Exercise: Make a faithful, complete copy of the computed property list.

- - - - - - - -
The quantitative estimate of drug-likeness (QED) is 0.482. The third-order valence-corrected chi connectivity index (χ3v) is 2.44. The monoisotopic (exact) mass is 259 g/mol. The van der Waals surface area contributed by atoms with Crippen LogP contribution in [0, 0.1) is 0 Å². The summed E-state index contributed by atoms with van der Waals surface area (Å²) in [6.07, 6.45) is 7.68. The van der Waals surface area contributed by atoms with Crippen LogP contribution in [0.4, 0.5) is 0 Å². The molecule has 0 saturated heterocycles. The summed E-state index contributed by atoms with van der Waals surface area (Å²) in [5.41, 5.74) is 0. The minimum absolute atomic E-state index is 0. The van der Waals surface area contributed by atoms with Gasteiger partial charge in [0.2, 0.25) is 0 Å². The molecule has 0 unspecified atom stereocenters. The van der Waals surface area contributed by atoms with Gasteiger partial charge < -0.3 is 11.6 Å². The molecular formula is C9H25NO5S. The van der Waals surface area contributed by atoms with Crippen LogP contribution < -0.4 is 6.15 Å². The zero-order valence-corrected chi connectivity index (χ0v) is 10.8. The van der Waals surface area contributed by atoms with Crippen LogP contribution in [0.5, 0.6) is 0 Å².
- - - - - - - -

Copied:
The quantitative estimate of drug-likeness (QED) is 0.482. The third-order valence-corrected chi connectivity index (χ3v) is 2.44. The monoisotopic (exact) mass is 259 g/mol. The van der Waals surface area contributed by atoms with Crippen LogP contribution in [0, 0.1) is 0 Å². The summed E-state index contributed by atoms with van der Waals surface area (Å²) in [6.07, 6.45) is 7.68. The van der Waals surface area contributed by atoms with Crippen LogP contribution in [0.4, 0.5) is 0 Å². The molecule has 0 saturated heterocycles. The summed E-state index contributed by atoms with van der Waals surface area (Å²) in [5.41, 5.74) is 0. The minimum absolute atomic E-state index is 0. The van der Waals surface area contributed by atoms with Gasteiger partial charge in [0.2, 0.25) is 0 Å². The molecule has 0 unspecified atom stereocenters. The van der Waals surface area contributed by atoms with Gasteiger partial charge < -0.3 is 11.6 Å². The molecular formula is C9H25NO5S. The van der Waals surface area contributed by atoms with Crippen LogP contribution < -0.4 is 6.15 Å². The zero-order valence-corrected chi connectivity index (χ0v) is 10.8. The van der Waals surface area contributed by atoms with Crippen LogP contribution in [0.5, 0.6) is 0 Å².